‘The Lord gave, and the Lord hath taken away,’ cries a anguished Job in the eponymous book of the Bible.
Swap the Lord for energy secretary Chris Huhne, divine providence for the Government’s new Annual Energy Statement, and the patient Job for a good environmental citizen, and you will come close to the experience of trying to digest the slew of policies, figures and analysis in the latest missive from the Department for Energy and Climate Change.
Huhne starts by whetting our appetite for renewable energy. Rolling out smart meters, committing to subsidise low carbon forms of heating, accelerating the roll-out of offshore wind turbines, a renewed drive to turn biomass waste (poo, food waste, etc) into energy.
And then the Lord taketh away.
‘The low carbon economy must happen, but it will not happen tomorrow,’ Huhne told Parliament. ‘There are potentially twenty billion barrels of oil equivalent remaining in the UK Continental Shelf...we must maximise economic production while applying effective environmental and safety regulations.’
Ah yes, the continental shelf. How could we have forgotten? Then he begins to rain manna again. He promises to bolster the carbon price, introducing measures to stop it yo-yo-ing around like some fiscal toy and keep it at levels that might actually lead to confidence for those looking to build renewable energy technologies.
And then you stop to think about what other motives the Government might have for raising the carbon price. One of them comes in the shape of a particularly emotionally-charged word: nuclear.
From an officially ambivalent position on nuclear power in the early to mid-noughties, the Government (both past and present flavours) has now moved to adopt a position towards the technology which, if it were a person, is akin to kneeling on the floor of the marketplace with its hands outstretched in supplication. Yet still, the industry has not been particularly forthcoming with offers to build new power stations, at least, not on the scale desired.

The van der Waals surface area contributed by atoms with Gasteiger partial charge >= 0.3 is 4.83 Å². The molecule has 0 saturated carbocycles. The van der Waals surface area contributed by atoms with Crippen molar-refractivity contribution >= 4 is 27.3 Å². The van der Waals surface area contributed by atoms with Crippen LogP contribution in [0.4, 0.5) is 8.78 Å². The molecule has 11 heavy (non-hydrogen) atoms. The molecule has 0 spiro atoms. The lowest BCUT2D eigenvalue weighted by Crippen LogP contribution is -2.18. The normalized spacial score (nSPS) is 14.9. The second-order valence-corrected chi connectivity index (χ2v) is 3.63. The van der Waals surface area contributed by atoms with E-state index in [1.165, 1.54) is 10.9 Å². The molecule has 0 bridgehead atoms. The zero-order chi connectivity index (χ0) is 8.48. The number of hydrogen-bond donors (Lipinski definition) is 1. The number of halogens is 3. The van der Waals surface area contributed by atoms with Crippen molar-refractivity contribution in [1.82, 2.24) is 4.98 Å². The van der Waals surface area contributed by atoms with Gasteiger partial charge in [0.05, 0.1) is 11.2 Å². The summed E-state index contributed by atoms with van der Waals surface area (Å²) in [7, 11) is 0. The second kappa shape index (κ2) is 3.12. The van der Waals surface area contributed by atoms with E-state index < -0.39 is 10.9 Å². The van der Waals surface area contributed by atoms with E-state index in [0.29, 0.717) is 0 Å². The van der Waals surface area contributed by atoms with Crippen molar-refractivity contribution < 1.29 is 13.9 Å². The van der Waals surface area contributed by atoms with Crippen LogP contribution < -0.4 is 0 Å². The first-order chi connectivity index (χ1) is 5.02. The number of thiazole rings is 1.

So whilst promising absolutely not to subsidise nuclear power, the Government is instead offering to pump up the carbon price (making nuclear power relatively more attractive as an investment), and also working ‘to ensure that there is a supply chain and skills base in place to enable new nuclear to happen’. It’s not a subsidy, but it’s sure as heck a greased runway.
Finally, the Government promises to continue its push for stricter EU carbon reduction limits, raising the bar from a 20 per cent cut by 2020 to 30 per cent. And yet, in announcing the policy, Huhne was forced to admit that the UK faces ‘short-term challenges’ to meet its own fairly meagre targets for 15 per cent of its energy to come from renewable sources by 2020. A case of do as I say and not as I do?